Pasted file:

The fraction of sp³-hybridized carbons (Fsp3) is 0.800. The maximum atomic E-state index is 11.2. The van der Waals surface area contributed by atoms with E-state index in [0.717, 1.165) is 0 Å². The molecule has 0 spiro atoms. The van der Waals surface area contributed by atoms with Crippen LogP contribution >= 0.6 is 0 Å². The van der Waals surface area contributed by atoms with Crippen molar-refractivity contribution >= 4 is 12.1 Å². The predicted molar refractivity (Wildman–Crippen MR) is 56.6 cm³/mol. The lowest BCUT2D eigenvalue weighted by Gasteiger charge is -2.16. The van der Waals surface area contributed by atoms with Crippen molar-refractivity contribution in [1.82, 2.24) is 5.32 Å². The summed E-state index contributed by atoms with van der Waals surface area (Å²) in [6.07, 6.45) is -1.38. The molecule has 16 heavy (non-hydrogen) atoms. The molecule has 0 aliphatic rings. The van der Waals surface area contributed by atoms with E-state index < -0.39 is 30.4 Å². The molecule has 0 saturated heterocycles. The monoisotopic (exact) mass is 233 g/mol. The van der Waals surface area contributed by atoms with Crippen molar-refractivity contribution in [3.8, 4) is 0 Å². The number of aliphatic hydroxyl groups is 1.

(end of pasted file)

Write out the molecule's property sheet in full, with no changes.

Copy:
The fraction of sp³-hybridized carbons (Fsp3) is 0.800. The maximum atomic E-state index is 11.2. The van der Waals surface area contributed by atoms with E-state index in [0.717, 1.165) is 0 Å². The molecule has 0 spiro atoms. The van der Waals surface area contributed by atoms with Crippen LogP contribution >= 0.6 is 0 Å². The van der Waals surface area contributed by atoms with Crippen molar-refractivity contribution >= 4 is 12.1 Å². The predicted molar refractivity (Wildman–Crippen MR) is 56.6 cm³/mol. The lowest BCUT2D eigenvalue weighted by Gasteiger charge is -2.16. The van der Waals surface area contributed by atoms with Crippen molar-refractivity contribution in [1.82, 2.24) is 5.32 Å². The summed E-state index contributed by atoms with van der Waals surface area (Å²) in [6.07, 6.45) is -1.38. The molecule has 16 heavy (non-hydrogen) atoms. The molecule has 0 aliphatic rings. The van der Waals surface area contributed by atoms with E-state index < -0.39 is 30.4 Å². The molecule has 0 saturated heterocycles. The monoisotopic (exact) mass is 233 g/mol. The van der Waals surface area contributed by atoms with Crippen molar-refractivity contribution in [3.8, 4) is 0 Å². The number of aliphatic hydroxyl groups is 1.